How to overcome challenges when deploying IoT solutions

While the IoT offers many benefits, deploying this technology in business operations isn’t an easy job. The Hitachi Vantara and Forbes Insights study lists IT security concerns, lack of skilled staff, and inefficient cross-department cooperation as some of the most common challenges. But important lessons can be learned from companies that have already implemented IoT projects. For instance, the three best practices include having CIOs as project leaders, hiring external consultants in planning teams, and using “a third-party platform as the basis for IoT operations”.

Man in suit thinking and looking at digital screen with IoT graphic
While the IoT offers many benefits, deploying this technology in business operations isn’t an easy job.

Furthermore, the deployment of IoT solutions should start with a compelling and profitable business case. Led by a comprehensive strategy, companies should first make small steps before committing to big investments. And viewing the Internet of Things as both a threat and an opportunity can give the team a sense of urgency, motivating staff to complete projects on time. This approach has helped many companies deploy IoT tools and avoid being overrun by tech-savvy competition.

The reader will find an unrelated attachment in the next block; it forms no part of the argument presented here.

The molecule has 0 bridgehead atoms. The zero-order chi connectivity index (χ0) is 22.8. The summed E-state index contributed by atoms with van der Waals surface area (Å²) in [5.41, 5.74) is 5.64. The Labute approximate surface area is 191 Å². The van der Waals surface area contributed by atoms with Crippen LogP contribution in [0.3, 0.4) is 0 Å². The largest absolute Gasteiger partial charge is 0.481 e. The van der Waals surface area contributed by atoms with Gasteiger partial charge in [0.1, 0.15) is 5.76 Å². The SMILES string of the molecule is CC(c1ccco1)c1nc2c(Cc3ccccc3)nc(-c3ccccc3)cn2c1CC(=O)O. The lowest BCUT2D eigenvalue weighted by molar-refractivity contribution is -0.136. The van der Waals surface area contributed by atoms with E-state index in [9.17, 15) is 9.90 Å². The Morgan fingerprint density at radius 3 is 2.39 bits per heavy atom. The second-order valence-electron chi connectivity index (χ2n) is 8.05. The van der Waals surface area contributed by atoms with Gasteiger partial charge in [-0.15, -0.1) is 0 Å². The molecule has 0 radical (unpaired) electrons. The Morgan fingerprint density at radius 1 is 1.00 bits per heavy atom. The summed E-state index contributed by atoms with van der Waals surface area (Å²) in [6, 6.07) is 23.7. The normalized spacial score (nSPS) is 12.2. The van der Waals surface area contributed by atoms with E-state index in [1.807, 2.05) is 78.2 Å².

All businesses can benefit from tech innovations

Most executives consider the Internet of things the key emerging technology for increasing efficiency and profit. Its potential applications are diverse and range from homes and companies to cities and retail stores. As the IoT expert Hu Yoshida says, the “IoT is an opportunity that can benefit all industries, whether they are highly automated manufacturers or more manually oriented businesses like agriculture.” Companies are increasingly embracing this technology and preparing for a future dominated by the IoT.

Free e-books for 13 sectors.

The world is changing rapidly, and this has a major impact on all sectors. That’s why we have developed compact e-books for no less than 13 sectors. We’ve listed and explained the latest trends as well as interesting statistics.
This article is written by Richard van Hooijdonk

This article is written by Richard van Hooijdonk

Trendwatcher, futurist and international keynote speaker Richard van Hooijdonk takes you to an inspiring future that will dramatically change the way we live, work and do business.

All lectures